The Bangkok Phallic Shrine (also referred to as Tubtim or Tuptim Shrine) is uniquely adorned with hundreds of phalluses ranging from small wooden carvings to 3-metre-tall stone sculptures decorated with ribbons. It honours Chao Mae Tubtim, a female fertility spirit. Women visit this shrine when they’re trying to conceive, leaving offerings of lotus and jasmine. And if rumours can be believed, the shrine has a good success rate.

Women will return if their wish is fulfilled and place yet another phallus at the shrine in thanks. Little is known about the origins of the shrine, which now stands on the grounds of Nai Lert Park (formerly Swissotel Nai Lert Hotel) in the heart of Bangkok. It can only be recalled that a spirit house was built by businessman, Nai Lert, for the spirit who was believed to reside in a large Sai (Ficus) tree in a previous location.

Bangkok Phallic Shrine - one of the highlights of 10 Off the Beaten Track Bangkok Experiences and 6 Great Bangkok Shrines and Spirit Houses (Read all about Bangkok here)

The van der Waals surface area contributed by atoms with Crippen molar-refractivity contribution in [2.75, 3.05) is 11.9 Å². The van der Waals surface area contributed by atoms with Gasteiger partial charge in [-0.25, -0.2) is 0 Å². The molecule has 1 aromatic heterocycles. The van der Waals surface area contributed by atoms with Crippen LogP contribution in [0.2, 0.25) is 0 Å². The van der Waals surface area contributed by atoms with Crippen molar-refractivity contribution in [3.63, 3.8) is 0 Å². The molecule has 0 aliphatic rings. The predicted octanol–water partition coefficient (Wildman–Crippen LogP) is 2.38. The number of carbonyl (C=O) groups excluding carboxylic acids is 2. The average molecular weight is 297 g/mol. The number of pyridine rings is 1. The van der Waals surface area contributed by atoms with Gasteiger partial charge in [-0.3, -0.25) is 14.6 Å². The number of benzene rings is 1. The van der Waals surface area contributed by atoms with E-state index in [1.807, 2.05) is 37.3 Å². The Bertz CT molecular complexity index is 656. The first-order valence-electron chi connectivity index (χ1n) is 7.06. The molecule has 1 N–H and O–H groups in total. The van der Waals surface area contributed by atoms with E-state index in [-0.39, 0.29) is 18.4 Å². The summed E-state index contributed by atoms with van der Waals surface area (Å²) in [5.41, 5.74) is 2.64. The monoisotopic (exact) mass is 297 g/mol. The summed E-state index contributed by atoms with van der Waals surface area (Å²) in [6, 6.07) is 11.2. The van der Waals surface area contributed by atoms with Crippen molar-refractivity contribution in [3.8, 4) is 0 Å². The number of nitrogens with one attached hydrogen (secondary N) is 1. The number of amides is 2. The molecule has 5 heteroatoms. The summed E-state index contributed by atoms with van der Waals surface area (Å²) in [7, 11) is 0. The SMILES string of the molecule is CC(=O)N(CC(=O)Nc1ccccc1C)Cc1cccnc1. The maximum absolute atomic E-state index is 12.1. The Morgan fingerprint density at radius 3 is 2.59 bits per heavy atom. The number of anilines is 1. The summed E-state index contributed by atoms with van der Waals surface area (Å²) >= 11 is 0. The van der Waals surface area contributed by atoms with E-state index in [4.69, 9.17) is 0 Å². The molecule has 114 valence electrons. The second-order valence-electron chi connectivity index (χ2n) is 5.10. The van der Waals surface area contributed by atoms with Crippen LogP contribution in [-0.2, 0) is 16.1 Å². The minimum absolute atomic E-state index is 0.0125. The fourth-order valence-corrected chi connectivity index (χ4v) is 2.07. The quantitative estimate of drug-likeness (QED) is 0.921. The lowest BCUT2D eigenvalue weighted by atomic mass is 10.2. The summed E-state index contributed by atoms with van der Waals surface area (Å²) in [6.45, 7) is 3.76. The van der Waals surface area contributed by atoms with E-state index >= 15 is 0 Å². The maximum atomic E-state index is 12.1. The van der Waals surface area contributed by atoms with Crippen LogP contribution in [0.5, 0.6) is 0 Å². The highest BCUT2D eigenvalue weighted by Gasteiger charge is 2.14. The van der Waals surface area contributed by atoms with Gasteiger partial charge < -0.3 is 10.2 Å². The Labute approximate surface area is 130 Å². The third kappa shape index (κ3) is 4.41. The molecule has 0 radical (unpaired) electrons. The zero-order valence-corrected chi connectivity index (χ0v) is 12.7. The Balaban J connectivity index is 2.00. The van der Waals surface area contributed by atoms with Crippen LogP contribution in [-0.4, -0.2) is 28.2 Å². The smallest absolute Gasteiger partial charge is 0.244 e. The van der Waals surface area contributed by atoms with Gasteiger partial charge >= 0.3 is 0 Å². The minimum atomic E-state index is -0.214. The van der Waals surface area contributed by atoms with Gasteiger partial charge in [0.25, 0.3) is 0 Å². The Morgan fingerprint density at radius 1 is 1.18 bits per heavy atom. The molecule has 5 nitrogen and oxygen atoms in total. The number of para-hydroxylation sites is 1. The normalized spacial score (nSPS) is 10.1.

photo by Jason Eppink (CC BY 2.0) modified

Offerings for fertility or prosperity

Offerings of fragrant Jasmine garlands, incense sticks or lotus buds are commonly placed at the shrine. The star attractions here are the phalluses though. Confronted by this extraordinary and hidden-away display makes many first-time foreign visitors blush, considering that Thai people have such a gentle and polite nature. But sexual imagery, as a matter of fact, is not uncommon in Thailand.

Much of modern Buddhism has its roots in India's ancient Hinduism, and many spiritual rituals and symbols are shared by both religions. These particular phalluses ('lingams') have their origins from the fabled Hindu god Shiva and are sold at many markets as good luck amulets, or for protection. They are also believed to have some mystical influence over the cashflow of businesses, so don't be surprised if you spot one lying discreetly next to a cash register – or even dangling perhaps from the rear-view mirror of a taxi.

photo by Jason Eppink (CC BY 2.0) modified

Bangkok Phallic Shrine

Location: Nai Lert Park, Lumphini, Pathum Wan, Bangkok 10330, Thailand

Willy Thuan | Compulsive Traveller